Reputational benefits of security compliance should be sufficiently persuasive

September 2, 2016 Stephen Mulrenan

February’s high profile US$81 million heist on Bangladesh Bank revealed that weak security measures made it easier to hack into computers that were subsequently used to send messages requesting large money transfers. Bangladesh police confirmed that the central bank had lacked any kind of firewall, and that it had used second-hand, US$10 electronic switches to network those computers. Since then, the global financial messaging system that authenticated those transfers has tried in vain to encourage its member banks to comply with new security procedures, due in part to its lack of any regulatory authority over members. But such institutions are not giving due consideration to the reputational consequences of their actions and decisions.

Brussels-based member-owned cooperative SWIFT has disclosed that cyber thieves have escalated their attempts, since February, to target banks with weak security procedures for SWIFT-enabled transfers, according to Reuters.

In a private letter to clients, SWIFT said: “Customers’ environments have been compromised, and subsequent attempts (were) made to send fraudulent payment instructions. The threat is persistent, adaptive and sophisticated – and it is here to stay.”

Although a spokeswoman for SWIFT declined to provide details of recent cyberattacks, or their victims, it is understood that all of those targeted had weaknesses in local security that enabled thieves to compromise local networks and send fraudulent messages requesting money transfers.

SWIFT rolled out a number of new security measures following February’s Bangladesh Bank heist, including more robust authentication systems software updates for sending and receiving messages. But it has been unable to persuade many member banks to take action, and has even resorted to issuing threats of reporting them to regulators and banking partners if they failed to install new software.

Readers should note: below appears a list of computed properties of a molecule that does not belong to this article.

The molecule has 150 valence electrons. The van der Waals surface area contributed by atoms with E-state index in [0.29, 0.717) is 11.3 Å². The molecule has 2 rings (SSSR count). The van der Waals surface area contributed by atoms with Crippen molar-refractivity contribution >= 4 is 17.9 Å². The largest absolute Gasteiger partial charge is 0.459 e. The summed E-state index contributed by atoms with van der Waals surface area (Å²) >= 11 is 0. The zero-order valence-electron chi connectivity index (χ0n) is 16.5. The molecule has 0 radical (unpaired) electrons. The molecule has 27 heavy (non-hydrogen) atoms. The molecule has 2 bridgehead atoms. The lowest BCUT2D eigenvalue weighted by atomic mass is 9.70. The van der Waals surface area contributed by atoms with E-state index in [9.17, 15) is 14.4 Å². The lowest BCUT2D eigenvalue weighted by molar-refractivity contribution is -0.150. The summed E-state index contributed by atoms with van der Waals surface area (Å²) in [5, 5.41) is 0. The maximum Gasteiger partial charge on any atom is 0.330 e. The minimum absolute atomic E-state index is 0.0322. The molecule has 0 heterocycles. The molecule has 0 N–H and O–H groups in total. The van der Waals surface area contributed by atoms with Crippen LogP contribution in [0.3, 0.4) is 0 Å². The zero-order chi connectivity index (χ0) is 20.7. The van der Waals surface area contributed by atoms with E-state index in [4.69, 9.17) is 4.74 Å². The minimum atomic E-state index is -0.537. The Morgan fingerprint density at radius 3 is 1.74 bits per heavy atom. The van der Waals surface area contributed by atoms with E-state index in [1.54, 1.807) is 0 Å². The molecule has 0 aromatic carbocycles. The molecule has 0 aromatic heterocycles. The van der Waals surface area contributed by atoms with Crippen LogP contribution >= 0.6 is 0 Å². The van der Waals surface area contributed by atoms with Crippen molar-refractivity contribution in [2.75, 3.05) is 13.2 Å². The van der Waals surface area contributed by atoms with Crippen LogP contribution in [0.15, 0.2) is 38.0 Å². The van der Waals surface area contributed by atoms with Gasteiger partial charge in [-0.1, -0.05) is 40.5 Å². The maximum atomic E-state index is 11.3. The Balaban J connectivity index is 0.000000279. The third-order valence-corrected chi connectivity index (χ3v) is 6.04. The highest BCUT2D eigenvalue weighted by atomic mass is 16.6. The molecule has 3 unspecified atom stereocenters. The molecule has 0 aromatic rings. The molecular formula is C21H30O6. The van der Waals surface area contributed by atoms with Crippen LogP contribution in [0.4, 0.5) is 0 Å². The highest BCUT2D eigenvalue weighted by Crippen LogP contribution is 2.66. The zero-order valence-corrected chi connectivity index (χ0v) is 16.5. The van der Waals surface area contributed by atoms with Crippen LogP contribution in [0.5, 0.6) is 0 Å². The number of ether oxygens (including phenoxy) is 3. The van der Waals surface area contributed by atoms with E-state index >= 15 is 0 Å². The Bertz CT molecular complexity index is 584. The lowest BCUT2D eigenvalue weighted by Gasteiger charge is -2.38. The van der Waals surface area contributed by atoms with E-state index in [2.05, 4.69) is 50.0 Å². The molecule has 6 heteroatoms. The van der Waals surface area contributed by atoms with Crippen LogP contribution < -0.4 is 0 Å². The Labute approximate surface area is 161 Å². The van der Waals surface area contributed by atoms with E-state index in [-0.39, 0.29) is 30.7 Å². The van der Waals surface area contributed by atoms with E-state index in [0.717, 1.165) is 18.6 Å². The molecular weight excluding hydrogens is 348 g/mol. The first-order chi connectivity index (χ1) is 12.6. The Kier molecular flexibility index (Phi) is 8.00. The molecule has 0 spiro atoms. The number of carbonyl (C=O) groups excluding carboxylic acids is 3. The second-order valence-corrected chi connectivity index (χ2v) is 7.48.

This raises the question of whether such institutions, if unconcerned by any immediate financial consequences of inaction, should be giving greater consideration to the potential damage to their reputations. It is unlikely, for example, that bank customers who lose money in cyberattacks will care greatly whether such security measures are obligatory or just simply the right thing to do.

Companies are held responsible not only for their own integrity and ethics but also for acts of their third parties. Suppliers, distributors, resellers and other third parties can pose significant integrity and compliance risks that need to be managed by every company to avoid significant fines and reputational damage. In order to manage these risks and safeguard against reputational damage, companies need to focus on business value and not just regulatory compliance.

International law firm Eversheds recently surveyed 500 executives across 12 jurisdictions spanning multiple industry sectors for its ‘Beneath the Surface’ anti-graft report. Of those surveyed, only nine percent cited legal consequences as the main motivation for preventing bribery and corruption. The majority of those consulted – 61 percent – cited the potential damage to commercial success and reputation as the main reason why an organisation should try and prevent bribery and corruption.

The same holds true for data breaches and SWIFT member banks would do well to take note.

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